For the first time in its history, Saudi Arabia will be hosting Arab fashion week next month. The news was announced yesterday by Princess Noura Bint Faisal, the honorary president of the Arab Fashion Council (AFC).
Speaking to a small group of industry insiders and journalists in London yesterday morning, Bint Faisal, reading from a letter from the General Entertainment Authority in Saudi Arabia, said: “Saudi Arabia’s artistic community has been growing in size and in confidence for a number of years and the General Entertainment Authority believes that such an event will allow a proper platform to showcase their fashion and arts talents as the vehicle for a comprehensive range of entertainment options in Saudi Arabia.”
Bint Faisal went on to say that “the General Entertainment Authority is proud to support an event that seeks to bring people together in a mutual appreciation of the power of fashion and art.”
The decision to host Arab Fashion Week is said to be part of a push to support aspiring Saudi designers and to drive growth in the sector. The show, organised by the Arab Fashion Council, will take place from 26-31 March at the Apex Centre in Riyadh. AFC aims to unite 22 Arab countries under one umbrella and it recently launched its regional office in the Saudi capital Riyadh.
An enthused Bint Faisal told Arab News that the decision by Saudi Arabia to host Arab Fashion Week was “just the beginning”. Others in the Saudi fashion industry described the news as a great opportunity. “By launching the first Arab Fashion Week in Riyadh, we are aiming at more than to organise a world-class fashion event. We believe that to promote the fashion sector will support other economy sectors such as tourism, hospitality, travel and trade. Our fashion sector is among the fastest growing in the world,” said Layla Issa Abuzaid, Saudi Arabia country director at the Arab Fashion Council.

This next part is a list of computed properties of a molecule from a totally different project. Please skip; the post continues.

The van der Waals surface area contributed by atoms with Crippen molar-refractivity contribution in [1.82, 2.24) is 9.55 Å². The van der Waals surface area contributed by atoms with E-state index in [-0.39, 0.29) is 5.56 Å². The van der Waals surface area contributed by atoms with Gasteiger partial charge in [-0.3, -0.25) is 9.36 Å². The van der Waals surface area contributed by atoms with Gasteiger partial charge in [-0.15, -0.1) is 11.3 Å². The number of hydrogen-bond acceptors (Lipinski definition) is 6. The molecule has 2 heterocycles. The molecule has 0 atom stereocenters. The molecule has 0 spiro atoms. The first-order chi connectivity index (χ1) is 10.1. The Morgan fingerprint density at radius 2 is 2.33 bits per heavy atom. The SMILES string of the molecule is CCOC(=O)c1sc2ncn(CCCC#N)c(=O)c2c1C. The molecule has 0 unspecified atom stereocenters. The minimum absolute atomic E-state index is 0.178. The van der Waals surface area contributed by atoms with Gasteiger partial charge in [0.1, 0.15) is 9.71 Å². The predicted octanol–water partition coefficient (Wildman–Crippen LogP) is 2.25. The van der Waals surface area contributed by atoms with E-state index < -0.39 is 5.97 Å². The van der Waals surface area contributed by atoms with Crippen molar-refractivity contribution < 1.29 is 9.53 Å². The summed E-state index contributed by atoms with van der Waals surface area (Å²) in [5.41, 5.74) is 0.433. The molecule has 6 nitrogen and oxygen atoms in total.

While political reform in Saudi Arabia seems a long way away, the Kingdom’s programme for social change is moving at break-neck speed. Crown Prince Mohamed Bin Salman, the de facto ruler of the country, sees transformation of the role of women within the historically conservative society as being central to his modernisation agenda.
The trend was set with the lifting of the ban on women drivers to universal applause. In a drive to distance the country from its past, Bin Salman introduced further social reforms, which critics have said are nothing more than a cosmetic makeover to conceal political repression in the country and appease the West.
Bin Salman reigned in the Kingdom’s religious police, which was followed by a new religious proclamation by a senior cleric who said that the traditional long robes worn by Saudi women was not necessary. Women have also been permitted to enter stadiums and attend concerts and more significantly they now have the freedom to open their own business without the permission of a male guardian.